PUBLISHERS OF LITERARY FICTION SINCE 1983
Recent years have seen two English translations of Grimmelshausen’s great novel of the Thirty Years War, Simplicissimus(1668).Neither included the sixth book, published in 1669 as the Continuatio, which purports to explain how the entire work came to be written and underlines the Christian message which provides its framework. Mike Mitchell has now filled this gap with a fluent translation….
Grimmelshausen’s inventiveness is apparent throughout, especially in a curious episode concerning a sheet of paper. When Simplicius takes it to the lavatory for the usual purpose, the sheet protests by recounting at great length how it originated as a hemp-seed and by various painful processes was made into cloth and then, reduced to rags, into a page in an account book. Unmoved, Simplicius consigns the sheet to its destined end, but it warns him that he too is subject to morality and will likewise return to the earth from which he is made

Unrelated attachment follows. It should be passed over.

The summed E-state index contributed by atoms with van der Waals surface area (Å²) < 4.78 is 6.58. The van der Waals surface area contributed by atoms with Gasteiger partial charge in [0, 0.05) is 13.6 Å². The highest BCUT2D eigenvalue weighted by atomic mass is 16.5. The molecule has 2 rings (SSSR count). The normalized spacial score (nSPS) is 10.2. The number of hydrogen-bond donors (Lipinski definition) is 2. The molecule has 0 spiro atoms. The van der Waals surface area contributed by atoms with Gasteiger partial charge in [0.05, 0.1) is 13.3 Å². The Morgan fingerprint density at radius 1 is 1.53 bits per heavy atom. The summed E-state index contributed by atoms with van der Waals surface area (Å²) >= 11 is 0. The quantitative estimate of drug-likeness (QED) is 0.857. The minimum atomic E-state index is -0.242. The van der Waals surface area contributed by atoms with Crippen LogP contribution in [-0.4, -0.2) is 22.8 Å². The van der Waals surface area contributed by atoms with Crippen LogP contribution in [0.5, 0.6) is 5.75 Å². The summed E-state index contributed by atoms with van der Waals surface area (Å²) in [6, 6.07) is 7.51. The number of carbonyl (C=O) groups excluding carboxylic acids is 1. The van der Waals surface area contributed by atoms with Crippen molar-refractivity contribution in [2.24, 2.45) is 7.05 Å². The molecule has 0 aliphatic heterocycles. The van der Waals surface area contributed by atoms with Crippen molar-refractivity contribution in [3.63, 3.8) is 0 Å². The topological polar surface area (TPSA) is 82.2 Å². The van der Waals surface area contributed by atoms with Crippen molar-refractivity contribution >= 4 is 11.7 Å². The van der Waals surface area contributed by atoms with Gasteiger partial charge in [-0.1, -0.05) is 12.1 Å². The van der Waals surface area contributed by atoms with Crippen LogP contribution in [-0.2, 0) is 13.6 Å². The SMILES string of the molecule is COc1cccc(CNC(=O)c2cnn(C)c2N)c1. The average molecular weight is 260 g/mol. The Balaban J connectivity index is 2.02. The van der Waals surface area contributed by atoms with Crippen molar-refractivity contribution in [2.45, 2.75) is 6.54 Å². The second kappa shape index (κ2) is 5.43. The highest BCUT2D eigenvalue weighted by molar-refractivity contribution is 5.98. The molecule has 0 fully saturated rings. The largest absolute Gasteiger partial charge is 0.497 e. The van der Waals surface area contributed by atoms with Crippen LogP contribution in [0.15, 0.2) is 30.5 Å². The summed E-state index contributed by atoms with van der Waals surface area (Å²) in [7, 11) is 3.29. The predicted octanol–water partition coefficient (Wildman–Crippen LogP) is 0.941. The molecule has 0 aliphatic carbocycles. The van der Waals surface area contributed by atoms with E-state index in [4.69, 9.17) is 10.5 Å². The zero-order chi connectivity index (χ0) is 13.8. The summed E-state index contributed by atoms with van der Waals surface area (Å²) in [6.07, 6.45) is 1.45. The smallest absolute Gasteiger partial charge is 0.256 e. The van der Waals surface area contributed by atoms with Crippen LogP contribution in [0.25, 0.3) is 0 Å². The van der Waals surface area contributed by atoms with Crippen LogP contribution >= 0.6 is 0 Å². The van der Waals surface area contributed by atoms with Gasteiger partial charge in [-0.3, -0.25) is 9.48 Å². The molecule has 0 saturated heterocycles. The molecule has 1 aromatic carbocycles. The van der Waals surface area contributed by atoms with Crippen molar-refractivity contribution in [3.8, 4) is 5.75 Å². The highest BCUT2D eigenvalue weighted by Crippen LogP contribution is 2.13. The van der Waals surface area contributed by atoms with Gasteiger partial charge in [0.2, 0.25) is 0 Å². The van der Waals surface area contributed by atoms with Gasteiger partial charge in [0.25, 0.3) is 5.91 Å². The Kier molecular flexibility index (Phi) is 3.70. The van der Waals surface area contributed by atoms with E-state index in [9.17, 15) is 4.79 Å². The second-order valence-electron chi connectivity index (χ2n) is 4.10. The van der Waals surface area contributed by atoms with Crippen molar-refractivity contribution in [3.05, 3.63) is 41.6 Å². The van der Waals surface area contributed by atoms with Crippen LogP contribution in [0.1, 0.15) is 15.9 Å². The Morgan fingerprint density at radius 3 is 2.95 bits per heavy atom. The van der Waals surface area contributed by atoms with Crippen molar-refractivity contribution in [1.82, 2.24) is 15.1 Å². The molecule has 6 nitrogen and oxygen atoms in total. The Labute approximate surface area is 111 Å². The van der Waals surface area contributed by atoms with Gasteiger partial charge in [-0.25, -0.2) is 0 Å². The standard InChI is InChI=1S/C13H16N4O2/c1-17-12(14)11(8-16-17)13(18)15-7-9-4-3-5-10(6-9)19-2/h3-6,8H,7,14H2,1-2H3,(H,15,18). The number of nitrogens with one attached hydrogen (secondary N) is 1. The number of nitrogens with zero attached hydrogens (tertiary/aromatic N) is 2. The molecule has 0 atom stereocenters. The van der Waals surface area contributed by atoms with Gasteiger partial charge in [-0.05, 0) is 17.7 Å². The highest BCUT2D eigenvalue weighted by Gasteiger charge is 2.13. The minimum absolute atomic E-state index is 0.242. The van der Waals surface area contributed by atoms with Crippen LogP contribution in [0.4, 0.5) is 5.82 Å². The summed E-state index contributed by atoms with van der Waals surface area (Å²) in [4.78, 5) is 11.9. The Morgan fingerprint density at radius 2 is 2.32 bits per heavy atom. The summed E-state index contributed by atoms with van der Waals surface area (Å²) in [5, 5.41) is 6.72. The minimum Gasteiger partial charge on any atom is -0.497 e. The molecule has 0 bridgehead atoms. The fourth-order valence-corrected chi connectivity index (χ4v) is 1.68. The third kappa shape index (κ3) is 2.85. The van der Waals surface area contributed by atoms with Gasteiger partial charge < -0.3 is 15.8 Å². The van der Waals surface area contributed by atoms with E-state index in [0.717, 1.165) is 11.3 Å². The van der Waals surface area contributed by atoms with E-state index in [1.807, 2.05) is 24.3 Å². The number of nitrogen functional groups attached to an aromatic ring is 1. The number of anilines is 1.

After many adventures, Simplicius winds up on a desert island. Although, unlike Robinson Crusoe, he has no need to work, he opines that ' man is made to work, as a bird is to fly’(an uncharacteristically Protestant-sounding sentiment from the Catholic convert Grimmelshausen) and performs many unnecessary activities to ward off sinful thoughts. Eventually, he spends fifteen years writing his life story in a cave lit by glow-worms. This Baroque allegory of renouncing the world and relying on the light of faith is somewhat weakened inasmuch as Simplicius spends his hermit-like retirement recalling his experiences in the world. Though a questionable moralist, however, Grimmelshausen, here as always, is an entertaining storyteller.